This glasstop variety of humidor is an exercise in the excess that is case modding. Solid tops can come with a key so it won't accidentally expose it's raw tech.

For all the details visit:

By Steve
Steve is based in Canada and together with the rest of the team decided to use the VIA EPIA 800 Mini-ITX in their scanner PC. Here is Steve's take on his project:

"When my associate Marien contacted VIA to do an ITX mod, I had no idea that the job would fall into my lap. Over the last month I have seen Gas Cans, ETs' and various other "non-computer" items get molested (I can only imagine the pain that ET went through) and turned into computers (check out What I have done is brought the computer back to the computer, so to speak. What you will see in the next horde of pics is what I call, The scannerPC.

I went through about 15 scanners before I found what I felt was the closest one to suit my needs. The scanner that I wanted had to have enough room to comfortably fit, the Epia mobo itself, a mPSU a HDD and still have enough room for just a bit of airflow."

For all the details visit:

By Carl Thomas
Yet another great Mini-ITX case mod hosted on Carl Thomas is based in the USA and with his Wraith project, he has merged old and new with this reworked case that operates with a wireless keyboard and mouse. Here is what he has to say about his Wraith SE 30:

"As with many fans of the new mini-itx format, I just had to make something with it. Also like many here, I didn’t want to make the standard mod. Don’t get me wrong, I like many of the moded cases, but after a while you run out of things to do with standard cases, lights and ducts. The Wraith is a refit of a Mac SE/30 case. The only thing left of the original system is the case."

For all the details visit:

By Clarre Strand
Clarre is based in Sweden and this is his second Mini-ITX HTPC case mod. This time he has changed the design by reversing the position of the board and he has also included a remote controller to power on and off this system.

For all the details visit:

By Simon J
Simon's DVD box is a fine example of a living room PC. The result is a system with real consumer electronics appeal!

"I was looking for a small multimedia type box to sit next to my Television to play my movies on. I decided a small PC would be better than a DVD player as it could also play different content such as MP3's. After a brief look around the net I came across the Eden800, it was just too cute to pass up and the cost was minimal compared to a full blown PC. I even managed to utilise many old parts I had lying around from previous PC upgrades. I hand made the case from MDF and finished it off with too many coats of Automotive spray lacquer and clear coat. What an amazing little can they fit so much into such a tiny space. Hats off to VIA."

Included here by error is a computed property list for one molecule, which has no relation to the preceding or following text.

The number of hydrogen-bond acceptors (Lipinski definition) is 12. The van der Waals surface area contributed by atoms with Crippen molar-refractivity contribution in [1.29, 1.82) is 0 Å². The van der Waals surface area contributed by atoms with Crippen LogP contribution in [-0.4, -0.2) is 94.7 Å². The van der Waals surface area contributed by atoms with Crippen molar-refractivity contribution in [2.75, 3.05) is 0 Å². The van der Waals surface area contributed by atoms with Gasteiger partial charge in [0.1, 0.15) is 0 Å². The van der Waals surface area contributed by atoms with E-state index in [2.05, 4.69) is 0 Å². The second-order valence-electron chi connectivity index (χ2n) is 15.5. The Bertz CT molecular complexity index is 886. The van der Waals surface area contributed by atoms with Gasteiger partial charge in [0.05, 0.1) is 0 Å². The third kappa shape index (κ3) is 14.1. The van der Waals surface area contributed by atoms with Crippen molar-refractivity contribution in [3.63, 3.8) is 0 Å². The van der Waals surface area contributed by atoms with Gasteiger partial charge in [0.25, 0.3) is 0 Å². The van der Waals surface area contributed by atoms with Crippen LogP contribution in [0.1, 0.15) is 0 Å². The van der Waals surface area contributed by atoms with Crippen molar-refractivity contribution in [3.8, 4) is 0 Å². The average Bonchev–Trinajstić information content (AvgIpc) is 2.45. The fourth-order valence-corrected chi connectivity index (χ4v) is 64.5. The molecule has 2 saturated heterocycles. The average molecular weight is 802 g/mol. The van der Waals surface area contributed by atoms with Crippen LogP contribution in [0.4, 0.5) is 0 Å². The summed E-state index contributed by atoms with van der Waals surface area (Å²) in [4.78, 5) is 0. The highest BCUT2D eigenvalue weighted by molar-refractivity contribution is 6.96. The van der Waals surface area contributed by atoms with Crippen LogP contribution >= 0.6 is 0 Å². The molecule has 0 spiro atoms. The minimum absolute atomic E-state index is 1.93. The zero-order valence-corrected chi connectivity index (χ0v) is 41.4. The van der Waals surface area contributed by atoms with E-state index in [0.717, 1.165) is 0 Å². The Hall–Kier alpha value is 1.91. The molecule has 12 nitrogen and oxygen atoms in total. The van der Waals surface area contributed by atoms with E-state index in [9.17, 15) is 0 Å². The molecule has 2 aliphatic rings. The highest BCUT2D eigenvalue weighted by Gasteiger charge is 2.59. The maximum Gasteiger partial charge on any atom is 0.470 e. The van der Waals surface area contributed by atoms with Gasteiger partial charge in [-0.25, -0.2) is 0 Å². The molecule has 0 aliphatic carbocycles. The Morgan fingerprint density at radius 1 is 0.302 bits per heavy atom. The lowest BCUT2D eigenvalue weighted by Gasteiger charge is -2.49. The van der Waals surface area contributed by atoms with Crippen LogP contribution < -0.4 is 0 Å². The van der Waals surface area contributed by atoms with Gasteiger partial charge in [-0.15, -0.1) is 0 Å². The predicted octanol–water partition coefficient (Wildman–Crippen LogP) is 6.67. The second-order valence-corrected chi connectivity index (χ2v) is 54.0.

For all the details visit:

By Dan Gentleman
Dan Gentleman's pyrobriefcase was inspired by versatility of the Mini-ITX form factor. Here is his account of how he built an affordable, portable PC.

"I was inspired to make a Mini-ITX form factor computer ever since I saw the 17cm by 17cm motherboard with integrated Via Eden 800MHz CPU. Sure, it'd be slow, but it can be portable. Some quick searches showed me other mini computers made with the same board, and I was inspired. I saw the briefcase at a local curiousity shop (Bizarre Noir) and Vile sold it to me for $33. Add $120 for the motherboard, some spare parts, and a lot of work, and I got this..."

For all the details visit:

By Johannes Hermen
Johannes Hermen from Germany converts an antiquated tape deck into a state-of-the art MP3 box. See how he cleverly puts together all the essential elements in this genail creation including the EPIA board, LCD, and power supply unit. He also finds the EPIA unique for integrating with a TV. One distinctive feature of this box is that it includes sprayed silver Plexiglass front cover.

Johannes describes the case: "I found an old tape-deck in the cellar, which seemed to be a good case for the project because of it's size and design."